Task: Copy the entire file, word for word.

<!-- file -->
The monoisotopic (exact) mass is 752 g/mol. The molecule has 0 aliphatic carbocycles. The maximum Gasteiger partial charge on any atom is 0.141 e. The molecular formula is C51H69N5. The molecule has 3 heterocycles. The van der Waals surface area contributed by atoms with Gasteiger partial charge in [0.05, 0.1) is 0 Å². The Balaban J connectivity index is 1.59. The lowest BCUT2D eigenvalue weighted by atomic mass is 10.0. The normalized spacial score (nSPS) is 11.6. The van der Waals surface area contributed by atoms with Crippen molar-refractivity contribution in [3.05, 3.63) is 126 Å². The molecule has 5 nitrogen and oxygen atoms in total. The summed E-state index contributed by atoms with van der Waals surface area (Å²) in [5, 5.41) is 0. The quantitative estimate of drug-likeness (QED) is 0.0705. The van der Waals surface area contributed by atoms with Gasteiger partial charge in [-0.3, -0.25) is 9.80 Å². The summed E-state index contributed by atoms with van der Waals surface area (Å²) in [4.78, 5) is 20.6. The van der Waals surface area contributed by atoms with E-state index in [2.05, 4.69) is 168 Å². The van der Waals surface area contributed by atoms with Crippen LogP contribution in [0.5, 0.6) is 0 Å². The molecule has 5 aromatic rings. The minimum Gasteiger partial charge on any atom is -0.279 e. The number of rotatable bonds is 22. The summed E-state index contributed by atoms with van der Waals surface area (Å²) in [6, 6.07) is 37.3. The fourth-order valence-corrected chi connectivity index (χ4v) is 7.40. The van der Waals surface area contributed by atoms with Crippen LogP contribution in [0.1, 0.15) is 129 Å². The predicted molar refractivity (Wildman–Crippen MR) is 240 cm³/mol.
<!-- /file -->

The monoisotopic (exact) mass is 752 g/mol. The molecule has 0 aliphatic carbocycles. The maximum Gasteiger partial charge on any atom is 0.141 e. The molecular formula is C51H69N5. The molecule has 3 heterocycles. The van der Waals surface area contributed by atoms with Gasteiger partial charge in [0.05, 0.1) is 0 Å². The Balaban J connectivity index is 1.59. The lowest BCUT2D eigenvalue weighted by atomic mass is 10.0. The normalized spacial score (nSPS) is 11.6. The van der Waals surface area contributed by atoms with Crippen molar-refractivity contribution in [3.05, 3.63) is 126 Å². The molecule has 5 nitrogen and oxygen atoms in total. The summed E-state index contributed by atoms with van der Waals surface area (Å²) in [5, 5.41) is 0. The quantitative estimate of drug-likeness (QED) is 0.0705. The van der Waals surface area contributed by atoms with Gasteiger partial charge in [-0.3, -0.25) is 9.80 Å². The summed E-state index contributed by atoms with van der Waals surface area (Å²) in [4.78, 5) is 20.6. The van der Waals surface area contributed by atoms with E-state index in [2.05, 4.69) is 168 Å². The van der Waals surface area contributed by atoms with Crippen LogP contribution in [0.5, 0.6) is 0 Å². The molecule has 5 aromatic rings. The minimum Gasteiger partial charge on any atom is -0.279 e. The number of rotatable bonds is 22. The summed E-state index contributed by atoms with van der Waals surface area (Å²) in [6, 6.07) is 37.3. The fourth-order valence-corrected chi connectivity index (χ4v) is 7.40. The van der Waals surface area contributed by atoms with Crippen LogP contribution in [0.1, 0.15) is 129 Å². The predicted molar refractivity (Wildman–Crippen MR) is 240 cm³/mol.